Corrugated Vs Cardboard — Understanding the Differences Between These Packaging Materials
While both cardboard packaging and corrugated packaging look similar and might seem to accomplish the same tasks, they're actually quite different in structure and purpose.
The following article is from a blog posted on Jamestown Container's website.
Nov. 12, 2019 - In 2018, nearly 1.9 billion people purchased goods online. By 2021, that number is expected to reach 2.14 billion. While there are plenty of in-store shoppers, the meteoric increase in online shopping over the years has led to the expectations around shopping changing — even for retailers with physical locations.
Whether customers are buying from online sources like Amazon or are ordering online from brick-and-mortar retailers, every consumer expects their products to arrive quickly — and in good condition. Have you considered the kind of packaging you're using to ship your products? It's an important decision because it could be the difference between a one-time customer and a lifetime customer.
In order for a customer to become loyal to you and your brand, they have to be satisfied with not only your product but also with the timeliness and method of delivery. Depending on the size and weight of your product, you have it shipped out in a padded or reinforced envelope/package or a box. For retailers using box-style shipping cartons, the impression the container makes when your customer first sees it is critical. The likelihood of someone ordering from you again if they receive your product in a damaged or mishandled container is slim.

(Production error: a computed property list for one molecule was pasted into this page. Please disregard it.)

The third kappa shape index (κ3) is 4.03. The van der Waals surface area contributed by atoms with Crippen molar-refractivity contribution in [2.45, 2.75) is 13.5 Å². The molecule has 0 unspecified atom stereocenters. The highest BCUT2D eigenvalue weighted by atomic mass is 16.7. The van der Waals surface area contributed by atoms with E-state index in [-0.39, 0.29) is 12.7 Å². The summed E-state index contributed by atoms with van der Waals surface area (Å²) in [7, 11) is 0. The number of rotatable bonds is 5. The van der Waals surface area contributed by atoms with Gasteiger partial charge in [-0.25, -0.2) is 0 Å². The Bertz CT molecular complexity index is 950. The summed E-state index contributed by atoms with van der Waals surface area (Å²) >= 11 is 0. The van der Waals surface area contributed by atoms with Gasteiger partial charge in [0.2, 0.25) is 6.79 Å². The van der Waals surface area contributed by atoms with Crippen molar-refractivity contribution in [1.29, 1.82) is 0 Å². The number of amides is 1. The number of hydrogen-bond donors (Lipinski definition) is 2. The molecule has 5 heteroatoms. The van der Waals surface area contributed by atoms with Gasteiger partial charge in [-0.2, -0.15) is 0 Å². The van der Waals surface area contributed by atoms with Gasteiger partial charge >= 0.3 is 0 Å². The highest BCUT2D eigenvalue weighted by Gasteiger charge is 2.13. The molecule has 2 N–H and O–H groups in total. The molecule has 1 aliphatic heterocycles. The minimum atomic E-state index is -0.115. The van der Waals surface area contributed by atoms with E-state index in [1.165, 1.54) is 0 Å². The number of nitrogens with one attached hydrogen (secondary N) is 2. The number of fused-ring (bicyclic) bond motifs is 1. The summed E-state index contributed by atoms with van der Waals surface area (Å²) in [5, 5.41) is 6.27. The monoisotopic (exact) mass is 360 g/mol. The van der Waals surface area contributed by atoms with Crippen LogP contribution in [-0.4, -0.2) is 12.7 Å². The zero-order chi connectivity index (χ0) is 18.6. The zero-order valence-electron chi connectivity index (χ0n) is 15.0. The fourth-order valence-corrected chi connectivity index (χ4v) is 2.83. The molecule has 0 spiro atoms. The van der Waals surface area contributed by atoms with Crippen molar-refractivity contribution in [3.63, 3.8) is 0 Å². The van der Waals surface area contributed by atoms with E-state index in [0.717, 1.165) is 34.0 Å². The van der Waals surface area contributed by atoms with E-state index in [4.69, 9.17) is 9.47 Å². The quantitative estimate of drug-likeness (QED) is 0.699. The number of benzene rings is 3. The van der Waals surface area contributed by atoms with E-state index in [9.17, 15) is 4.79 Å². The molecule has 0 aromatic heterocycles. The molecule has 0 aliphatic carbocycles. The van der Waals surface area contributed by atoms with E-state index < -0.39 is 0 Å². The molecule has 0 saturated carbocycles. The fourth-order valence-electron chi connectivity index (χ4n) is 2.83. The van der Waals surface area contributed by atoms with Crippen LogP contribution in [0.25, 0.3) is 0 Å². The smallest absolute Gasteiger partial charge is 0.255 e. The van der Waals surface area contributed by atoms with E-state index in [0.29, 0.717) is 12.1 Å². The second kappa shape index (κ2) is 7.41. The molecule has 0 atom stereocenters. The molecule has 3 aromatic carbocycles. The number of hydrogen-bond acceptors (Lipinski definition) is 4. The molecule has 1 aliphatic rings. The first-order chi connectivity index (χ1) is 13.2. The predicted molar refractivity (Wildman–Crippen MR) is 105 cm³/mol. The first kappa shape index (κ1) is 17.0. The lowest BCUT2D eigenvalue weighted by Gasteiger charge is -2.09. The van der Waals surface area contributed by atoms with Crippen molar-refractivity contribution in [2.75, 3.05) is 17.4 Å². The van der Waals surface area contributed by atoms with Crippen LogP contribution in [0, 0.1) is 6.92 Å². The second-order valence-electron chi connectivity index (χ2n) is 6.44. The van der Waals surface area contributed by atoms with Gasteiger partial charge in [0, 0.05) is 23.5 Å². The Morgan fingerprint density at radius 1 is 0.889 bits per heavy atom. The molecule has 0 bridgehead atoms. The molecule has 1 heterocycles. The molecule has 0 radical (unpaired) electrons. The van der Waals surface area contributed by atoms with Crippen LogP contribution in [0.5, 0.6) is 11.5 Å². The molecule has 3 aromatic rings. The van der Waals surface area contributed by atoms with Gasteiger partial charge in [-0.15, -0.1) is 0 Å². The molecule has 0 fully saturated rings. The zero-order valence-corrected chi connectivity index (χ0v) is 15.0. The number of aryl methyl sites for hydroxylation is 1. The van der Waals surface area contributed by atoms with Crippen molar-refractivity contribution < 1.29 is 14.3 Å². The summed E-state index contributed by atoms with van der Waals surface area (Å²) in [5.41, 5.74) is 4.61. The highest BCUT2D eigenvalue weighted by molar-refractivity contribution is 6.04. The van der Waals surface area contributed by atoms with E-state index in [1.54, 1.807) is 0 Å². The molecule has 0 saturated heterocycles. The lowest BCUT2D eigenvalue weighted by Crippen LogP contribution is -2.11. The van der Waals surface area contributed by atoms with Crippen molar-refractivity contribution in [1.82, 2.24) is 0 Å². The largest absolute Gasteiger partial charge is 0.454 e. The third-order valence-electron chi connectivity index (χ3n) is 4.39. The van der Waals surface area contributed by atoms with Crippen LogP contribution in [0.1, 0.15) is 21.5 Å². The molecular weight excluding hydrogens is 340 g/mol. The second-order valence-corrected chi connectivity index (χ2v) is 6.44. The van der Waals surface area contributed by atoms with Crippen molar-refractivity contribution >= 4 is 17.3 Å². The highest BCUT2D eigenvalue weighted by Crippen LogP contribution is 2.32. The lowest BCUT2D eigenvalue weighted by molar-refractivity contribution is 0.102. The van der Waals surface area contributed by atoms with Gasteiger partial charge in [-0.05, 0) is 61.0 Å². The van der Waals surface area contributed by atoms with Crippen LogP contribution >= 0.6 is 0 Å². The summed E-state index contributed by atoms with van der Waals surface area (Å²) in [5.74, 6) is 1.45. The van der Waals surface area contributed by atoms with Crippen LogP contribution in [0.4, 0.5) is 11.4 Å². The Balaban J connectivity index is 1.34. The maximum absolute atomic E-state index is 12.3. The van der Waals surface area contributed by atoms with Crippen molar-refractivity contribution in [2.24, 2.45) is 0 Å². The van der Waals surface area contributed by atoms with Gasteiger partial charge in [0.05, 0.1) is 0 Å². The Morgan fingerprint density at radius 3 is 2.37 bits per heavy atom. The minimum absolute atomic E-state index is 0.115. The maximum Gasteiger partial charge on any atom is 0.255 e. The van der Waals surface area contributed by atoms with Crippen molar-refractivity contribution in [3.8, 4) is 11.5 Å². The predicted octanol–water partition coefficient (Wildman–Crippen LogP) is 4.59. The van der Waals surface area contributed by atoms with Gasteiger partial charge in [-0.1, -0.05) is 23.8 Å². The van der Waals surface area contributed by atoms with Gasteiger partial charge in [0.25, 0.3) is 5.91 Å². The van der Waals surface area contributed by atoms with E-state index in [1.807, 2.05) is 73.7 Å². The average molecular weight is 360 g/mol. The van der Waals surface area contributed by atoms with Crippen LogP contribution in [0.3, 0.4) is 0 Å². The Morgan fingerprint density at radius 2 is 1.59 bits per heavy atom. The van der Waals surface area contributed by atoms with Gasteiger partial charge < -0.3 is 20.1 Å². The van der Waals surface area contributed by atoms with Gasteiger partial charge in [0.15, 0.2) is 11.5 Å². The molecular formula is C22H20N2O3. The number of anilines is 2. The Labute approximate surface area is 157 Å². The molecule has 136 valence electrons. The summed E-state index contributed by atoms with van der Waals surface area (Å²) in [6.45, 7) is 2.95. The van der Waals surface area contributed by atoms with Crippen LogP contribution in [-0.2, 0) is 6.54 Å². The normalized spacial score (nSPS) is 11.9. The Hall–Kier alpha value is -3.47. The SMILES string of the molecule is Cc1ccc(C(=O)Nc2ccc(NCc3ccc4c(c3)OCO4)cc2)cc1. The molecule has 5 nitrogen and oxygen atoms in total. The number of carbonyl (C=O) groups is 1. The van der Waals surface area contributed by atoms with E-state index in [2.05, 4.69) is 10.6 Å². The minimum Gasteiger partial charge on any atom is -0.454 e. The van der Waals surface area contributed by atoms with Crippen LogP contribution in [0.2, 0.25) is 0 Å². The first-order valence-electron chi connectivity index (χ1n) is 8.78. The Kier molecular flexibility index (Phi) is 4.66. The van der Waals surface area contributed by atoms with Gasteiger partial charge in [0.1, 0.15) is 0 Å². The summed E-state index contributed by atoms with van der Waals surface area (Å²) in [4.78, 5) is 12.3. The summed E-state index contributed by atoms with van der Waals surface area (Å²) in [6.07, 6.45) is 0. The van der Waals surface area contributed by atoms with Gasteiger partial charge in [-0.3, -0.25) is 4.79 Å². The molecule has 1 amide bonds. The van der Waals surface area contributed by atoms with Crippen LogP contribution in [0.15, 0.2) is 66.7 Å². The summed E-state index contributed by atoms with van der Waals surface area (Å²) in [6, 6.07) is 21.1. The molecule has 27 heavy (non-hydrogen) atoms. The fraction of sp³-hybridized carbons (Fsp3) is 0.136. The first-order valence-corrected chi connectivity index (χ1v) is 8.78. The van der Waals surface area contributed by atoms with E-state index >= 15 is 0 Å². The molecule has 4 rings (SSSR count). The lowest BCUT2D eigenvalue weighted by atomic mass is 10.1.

Don't let that be the case. If you ship products on a daily basis, make sure you know the difference between corrugated vs cardboard to ensure that you're using the correct type of packaging material for your business. This will allow you to avoid all of the above while increasing sales, retaining customers, and providing a delightful customer experience.
What Are the Differences Between the Two Materials?
While both cardboard packaging and corrugated packaging look similar and might seem to accomplish the same tasks, they're actually quite different in structure and purpose. So when it comes down to corrugated vs cardboard, which should you be using to satisfy your packaging needs — and those of your customers? Your choice of corrugated vs cardboard will make a significant impact on customers' impressions, so it's important to understand the differences between the two shipping container types.